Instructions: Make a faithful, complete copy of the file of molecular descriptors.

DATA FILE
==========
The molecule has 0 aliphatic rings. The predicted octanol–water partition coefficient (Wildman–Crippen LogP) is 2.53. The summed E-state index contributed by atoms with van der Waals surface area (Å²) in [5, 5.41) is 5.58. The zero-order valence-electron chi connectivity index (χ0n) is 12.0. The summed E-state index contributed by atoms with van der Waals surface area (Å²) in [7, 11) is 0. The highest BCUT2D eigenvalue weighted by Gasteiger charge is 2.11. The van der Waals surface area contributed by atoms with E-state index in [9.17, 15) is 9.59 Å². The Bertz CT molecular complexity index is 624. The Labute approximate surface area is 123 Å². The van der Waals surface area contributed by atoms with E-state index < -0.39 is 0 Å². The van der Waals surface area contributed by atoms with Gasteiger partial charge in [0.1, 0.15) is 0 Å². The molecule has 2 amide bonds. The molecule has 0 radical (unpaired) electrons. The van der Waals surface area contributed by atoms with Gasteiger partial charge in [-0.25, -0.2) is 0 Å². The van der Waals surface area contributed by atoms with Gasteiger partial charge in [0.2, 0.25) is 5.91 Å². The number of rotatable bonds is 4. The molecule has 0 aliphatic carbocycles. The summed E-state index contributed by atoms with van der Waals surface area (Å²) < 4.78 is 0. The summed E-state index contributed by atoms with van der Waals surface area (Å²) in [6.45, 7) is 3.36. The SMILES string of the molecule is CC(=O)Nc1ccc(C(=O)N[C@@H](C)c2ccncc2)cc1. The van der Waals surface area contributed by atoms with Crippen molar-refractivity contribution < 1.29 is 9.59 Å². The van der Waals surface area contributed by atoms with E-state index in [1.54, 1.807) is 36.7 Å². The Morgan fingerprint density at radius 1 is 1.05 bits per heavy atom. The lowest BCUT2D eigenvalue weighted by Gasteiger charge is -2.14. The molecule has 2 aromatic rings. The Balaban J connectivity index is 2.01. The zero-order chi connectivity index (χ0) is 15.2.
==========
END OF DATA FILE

The molecule has 0 aliphatic rings. The predicted octanol–water partition coefficient (Wildman–Crippen LogP) is 2.53. The summed E-state index contributed by atoms with van der Waals surface area (Å²) in [5, 5.41) is 5.58. The zero-order valence-electron chi connectivity index (χ0n) is 12.0. The summed E-state index contributed by atoms with van der Waals surface area (Å²) in [7, 11) is 0. The highest BCUT2D eigenvalue weighted by Gasteiger charge is 2.11. The van der Waals surface area contributed by atoms with E-state index in [9.17, 15) is 9.59 Å². The Bertz CT molecular complexity index is 624. The Labute approximate surface area is 123 Å². The van der Waals surface area contributed by atoms with E-state index < -0.39 is 0 Å². The van der Waals surface area contributed by atoms with Gasteiger partial charge in [0.1, 0.15) is 0 Å². The molecule has 2 amide bonds. The molecule has 0 radical (unpaired) electrons. The van der Waals surface area contributed by atoms with Gasteiger partial charge in [-0.25, -0.2) is 0 Å². The van der Waals surface area contributed by atoms with Gasteiger partial charge in [0.2, 0.25) is 5.91 Å². The number of rotatable bonds is 4. The molecule has 0 aliphatic carbocycles. The summed E-state index contributed by atoms with van der Waals surface area (Å²) < 4.78 is 0. The summed E-state index contributed by atoms with van der Waals surface area (Å²) in [6.45, 7) is 3.36. The SMILES string of the molecule is CC(=O)Nc1ccc(C(=O)N[C@@H](C)c2ccncc2)cc1. The van der Waals surface area contributed by atoms with Crippen molar-refractivity contribution < 1.29 is 9.59 Å². The van der Waals surface area contributed by atoms with E-state index in [1.54, 1.807) is 36.7 Å². The Morgan fingerprint density at radius 1 is 1.05 bits per heavy atom. The lowest BCUT2D eigenvalue weighted by Gasteiger charge is -2.14. The molecule has 2 aromatic rings. The Balaban J connectivity index is 2.01. The zero-order chi connectivity index (χ0) is 15.2.